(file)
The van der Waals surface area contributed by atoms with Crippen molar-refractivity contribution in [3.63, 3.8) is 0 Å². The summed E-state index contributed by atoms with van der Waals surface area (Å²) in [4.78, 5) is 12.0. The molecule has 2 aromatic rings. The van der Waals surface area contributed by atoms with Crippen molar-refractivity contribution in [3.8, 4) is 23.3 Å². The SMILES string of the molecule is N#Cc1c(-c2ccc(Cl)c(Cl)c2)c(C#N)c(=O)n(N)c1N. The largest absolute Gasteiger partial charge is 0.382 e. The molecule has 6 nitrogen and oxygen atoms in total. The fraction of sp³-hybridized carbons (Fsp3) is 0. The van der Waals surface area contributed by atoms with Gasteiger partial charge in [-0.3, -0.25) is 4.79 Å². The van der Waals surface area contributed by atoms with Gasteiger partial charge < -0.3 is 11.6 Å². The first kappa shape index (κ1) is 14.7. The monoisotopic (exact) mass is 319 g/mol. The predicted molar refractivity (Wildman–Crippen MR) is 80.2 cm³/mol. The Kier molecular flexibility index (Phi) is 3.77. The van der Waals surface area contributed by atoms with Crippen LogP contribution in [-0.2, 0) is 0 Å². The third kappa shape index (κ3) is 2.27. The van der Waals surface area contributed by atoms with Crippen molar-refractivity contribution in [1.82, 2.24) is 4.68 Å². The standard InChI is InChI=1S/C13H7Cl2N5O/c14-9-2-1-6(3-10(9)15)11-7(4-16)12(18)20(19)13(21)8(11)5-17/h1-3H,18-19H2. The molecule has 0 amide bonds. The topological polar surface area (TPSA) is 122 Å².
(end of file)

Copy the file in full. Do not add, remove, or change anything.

The van der Waals surface area contributed by atoms with Crippen molar-refractivity contribution in [3.63, 3.8) is 0 Å². The summed E-state index contributed by atoms with van der Waals surface area (Å²) in [4.78, 5) is 12.0. The molecule has 2 aromatic rings. The van der Waals surface area contributed by atoms with Crippen molar-refractivity contribution in [3.8, 4) is 23.3 Å². The SMILES string of the molecule is N#Cc1c(-c2ccc(Cl)c(Cl)c2)c(C#N)c(=O)n(N)c1N. The largest absolute Gasteiger partial charge is 0.382 e. The molecule has 6 nitrogen and oxygen atoms in total. The fraction of sp³-hybridized carbons (Fsp3) is 0. The van der Waals surface area contributed by atoms with Gasteiger partial charge in [-0.3, -0.25) is 4.79 Å². The van der Waals surface area contributed by atoms with Gasteiger partial charge < -0.3 is 11.6 Å². The first kappa shape index (κ1) is 14.7. The monoisotopic (exact) mass is 319 g/mol. The predicted molar refractivity (Wildman–Crippen MR) is 80.2 cm³/mol. The Kier molecular flexibility index (Phi) is 3.77. The van der Waals surface area contributed by atoms with Crippen LogP contribution in [-0.2, 0) is 0 Å². The third kappa shape index (κ3) is 2.27. The van der Waals surface area contributed by atoms with Crippen molar-refractivity contribution in [1.82, 2.24) is 4.68 Å². The standard InChI is InChI=1S/C13H7Cl2N5O/c14-9-2-1-6(3-10(9)15)11-7(4-16)12(18)20(19)13(21)8(11)5-17/h1-3H,18-19H2. The molecule has 0 amide bonds. The topological polar surface area (TPSA) is 122 Å².